Tilak Punn
Bando
Bando a self-defense martial art from Burma. The earliest meanings of Bando were "self-discipline, self-development, and self-improvement. Later, it came to mean, "self-protection, or self-defense". Bando includes the empty-hands methods and animal forms: eagle, bull, cobra, panther, monkey, and boar. There are a number of schools and styles.

The main branches are:

1. Nan twin thaing (Royal Palace style)

2. Pyompya thaing (School of the ”hard-soft way”)

3. Neganadai thaing (Snake style)

4. Shan thaing, a martial art influenced by Chinese styles (Shan province is close to the Chinese border).

Bando's origins are closely linked to Buddhist temples and their teachings, the temples also traditionally functioned as educational centres. People from India, such as those who preached Buddhism, brought their culture and martial arts to the Himalayas and Southeast Asia. The Chinese whom the Burmese once regarded as kin also influenced Burmese culture. The mix of Chinese and Indian martial arts, particularly the animal styles were what originally gave birth to bando.

Training levels
All bando schools start off by teaching the basic stances and the footholds. This preliminary stage of training lasts for several months and in some cases the first stage may continue for years, depending on the instructor or the style of bando being taught. In the second stage of training, the bando student has to go through a series of blocking and parrying techniques. At the end of this stage, the student is fairly well equipped for defending himself against unarmed attackers, but he cannot be regarded as a full-fledged fighter. The final stage involves the learning of offensive techniques. Before the student learns these techniques, the master makes sure that he will not abuse his knowledge. This cautious attitude towards the learning of the martial arts was probably derived from the Chinese tradition of martial arts instruction. There have been many cases of students abusing their acquired skills to the extent that sometimes the masters are threatened.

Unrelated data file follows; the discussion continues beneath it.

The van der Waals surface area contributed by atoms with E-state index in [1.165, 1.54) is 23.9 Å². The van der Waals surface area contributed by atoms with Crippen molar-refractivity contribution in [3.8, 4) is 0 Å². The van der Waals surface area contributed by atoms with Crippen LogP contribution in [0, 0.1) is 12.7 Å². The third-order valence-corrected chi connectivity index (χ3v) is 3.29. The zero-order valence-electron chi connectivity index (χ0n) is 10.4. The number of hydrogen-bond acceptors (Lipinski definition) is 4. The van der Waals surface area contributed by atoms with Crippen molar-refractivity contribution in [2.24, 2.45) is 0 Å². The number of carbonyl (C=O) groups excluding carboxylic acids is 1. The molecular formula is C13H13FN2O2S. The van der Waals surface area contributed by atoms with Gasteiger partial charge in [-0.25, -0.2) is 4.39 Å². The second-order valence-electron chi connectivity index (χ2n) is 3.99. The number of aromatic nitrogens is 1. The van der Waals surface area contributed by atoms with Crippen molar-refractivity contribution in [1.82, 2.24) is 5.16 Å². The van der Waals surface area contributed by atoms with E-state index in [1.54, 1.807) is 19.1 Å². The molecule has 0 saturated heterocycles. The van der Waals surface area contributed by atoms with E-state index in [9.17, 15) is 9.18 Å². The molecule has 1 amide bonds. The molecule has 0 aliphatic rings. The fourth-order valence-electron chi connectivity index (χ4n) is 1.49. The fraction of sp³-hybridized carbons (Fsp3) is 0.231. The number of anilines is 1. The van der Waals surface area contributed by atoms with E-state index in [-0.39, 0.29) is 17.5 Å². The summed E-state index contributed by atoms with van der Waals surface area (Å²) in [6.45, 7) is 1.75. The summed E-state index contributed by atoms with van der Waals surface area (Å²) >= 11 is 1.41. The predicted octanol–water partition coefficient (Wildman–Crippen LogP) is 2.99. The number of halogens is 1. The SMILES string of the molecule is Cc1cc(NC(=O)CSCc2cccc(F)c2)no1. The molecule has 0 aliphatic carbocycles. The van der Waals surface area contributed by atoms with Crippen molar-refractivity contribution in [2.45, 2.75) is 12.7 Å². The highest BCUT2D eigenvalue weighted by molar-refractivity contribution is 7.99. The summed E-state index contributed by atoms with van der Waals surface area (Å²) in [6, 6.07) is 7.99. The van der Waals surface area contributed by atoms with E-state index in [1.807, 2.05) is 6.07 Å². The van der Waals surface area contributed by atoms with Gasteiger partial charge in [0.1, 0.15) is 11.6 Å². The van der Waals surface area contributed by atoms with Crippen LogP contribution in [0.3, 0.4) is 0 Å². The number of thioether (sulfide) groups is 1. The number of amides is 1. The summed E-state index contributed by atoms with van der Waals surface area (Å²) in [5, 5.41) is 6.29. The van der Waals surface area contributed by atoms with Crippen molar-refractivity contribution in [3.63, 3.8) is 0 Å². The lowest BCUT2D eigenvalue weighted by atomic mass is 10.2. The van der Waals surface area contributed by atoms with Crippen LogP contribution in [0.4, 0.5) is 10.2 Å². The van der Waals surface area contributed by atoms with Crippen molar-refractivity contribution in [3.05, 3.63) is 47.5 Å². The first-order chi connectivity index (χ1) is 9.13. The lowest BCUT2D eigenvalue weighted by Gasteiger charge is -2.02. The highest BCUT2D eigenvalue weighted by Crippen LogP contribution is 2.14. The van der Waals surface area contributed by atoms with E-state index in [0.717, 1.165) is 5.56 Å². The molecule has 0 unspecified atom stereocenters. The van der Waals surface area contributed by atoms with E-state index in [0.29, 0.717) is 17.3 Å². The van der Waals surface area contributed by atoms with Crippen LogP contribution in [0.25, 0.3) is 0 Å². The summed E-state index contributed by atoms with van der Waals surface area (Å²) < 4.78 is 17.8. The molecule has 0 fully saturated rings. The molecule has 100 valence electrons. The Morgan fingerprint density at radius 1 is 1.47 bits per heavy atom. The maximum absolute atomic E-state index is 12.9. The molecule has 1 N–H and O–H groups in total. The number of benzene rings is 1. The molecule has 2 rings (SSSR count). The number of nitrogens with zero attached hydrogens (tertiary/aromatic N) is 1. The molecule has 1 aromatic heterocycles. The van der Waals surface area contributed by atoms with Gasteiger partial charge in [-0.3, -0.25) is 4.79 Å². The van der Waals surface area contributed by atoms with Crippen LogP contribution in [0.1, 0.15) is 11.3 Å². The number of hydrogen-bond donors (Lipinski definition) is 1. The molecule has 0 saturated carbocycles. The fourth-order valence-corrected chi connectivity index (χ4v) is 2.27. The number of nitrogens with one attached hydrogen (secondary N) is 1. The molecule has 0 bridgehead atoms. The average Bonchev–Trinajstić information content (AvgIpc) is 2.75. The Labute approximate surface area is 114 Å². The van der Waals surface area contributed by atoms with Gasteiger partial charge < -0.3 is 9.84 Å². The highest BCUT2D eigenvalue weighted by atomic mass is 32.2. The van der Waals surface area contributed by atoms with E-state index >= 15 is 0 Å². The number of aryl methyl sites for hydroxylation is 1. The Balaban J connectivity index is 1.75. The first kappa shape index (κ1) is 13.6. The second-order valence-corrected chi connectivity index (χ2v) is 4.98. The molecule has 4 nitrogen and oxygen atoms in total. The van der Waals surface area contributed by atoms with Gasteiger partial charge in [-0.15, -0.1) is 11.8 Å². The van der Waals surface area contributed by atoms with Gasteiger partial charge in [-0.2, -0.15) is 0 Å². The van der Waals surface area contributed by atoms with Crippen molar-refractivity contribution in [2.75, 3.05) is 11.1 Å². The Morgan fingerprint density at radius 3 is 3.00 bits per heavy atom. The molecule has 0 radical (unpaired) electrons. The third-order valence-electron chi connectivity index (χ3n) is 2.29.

History
Despite the Chinese influences, Bando is credited as a style of armed and unarmed combat native to Burma. It is an assimilation of Karate-like striking and kicking techniques, Judo-like throwing techniques, swordplay and fighting with knives, spears and sticks. There are numerous interpretations of the term Bando, and different linguistic and ethnic groups hold to diverse translations. It is generally interpreted in three ways:

1. "way of discipline"
2. "systems of self-defense"

3. "art of fighting or combat"


Some Bando groups have combined all three translations in one, making it similar to the Japanese term Budo (stop conflict), the Chinese word Wu Shu (war art), or the English terms military arts or martial arts. Some etymologists believe the term Bando derives from Chinese, while others claim Indian or even Tibetan origins. Bando is also called "Thaing."


There are many styles of Bando, but most follow basic instructional patterns. The art emphasizes initial withdrawal followed by an attack outside the opponent's reach. All parts of the body are employed in these attacks, and once the initial technique is delivered, grappling and locking techniques are used. Techniques are learned first through formal exercises in some systems and only later through sparring.

When the Japanese invaded Burma in 1942, they encouraged the practice and proliferation of Bando and influenced it by exchanging techniques from Judo, Jujutsu, and Aikido. After World War II, Bando was furthered through a large number of competitions.


Bando was introduced in the U.S. by Dr. Maung Gyi, a college professor who began teaching the art on April 3, 1960, in Washington, D.C. Later, Bando classes were formally conducted at American University until the fall of 1966. Dr. Gyi organized the American Bando Association on June 15, 1968, at Ohio University. Members present at this initiation ceremony took a blood oath.


The International Bando Association was officially formed on March 9, 1946, by U Ba Than, then director of physical education and athletics for the Union of Burma. The IBA was organized in honor of those servicemen who fought and died in the China-Burma-India theater of World War II.
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  1. Anonymous Says:

    I thought his name was U Ba Than Gyi?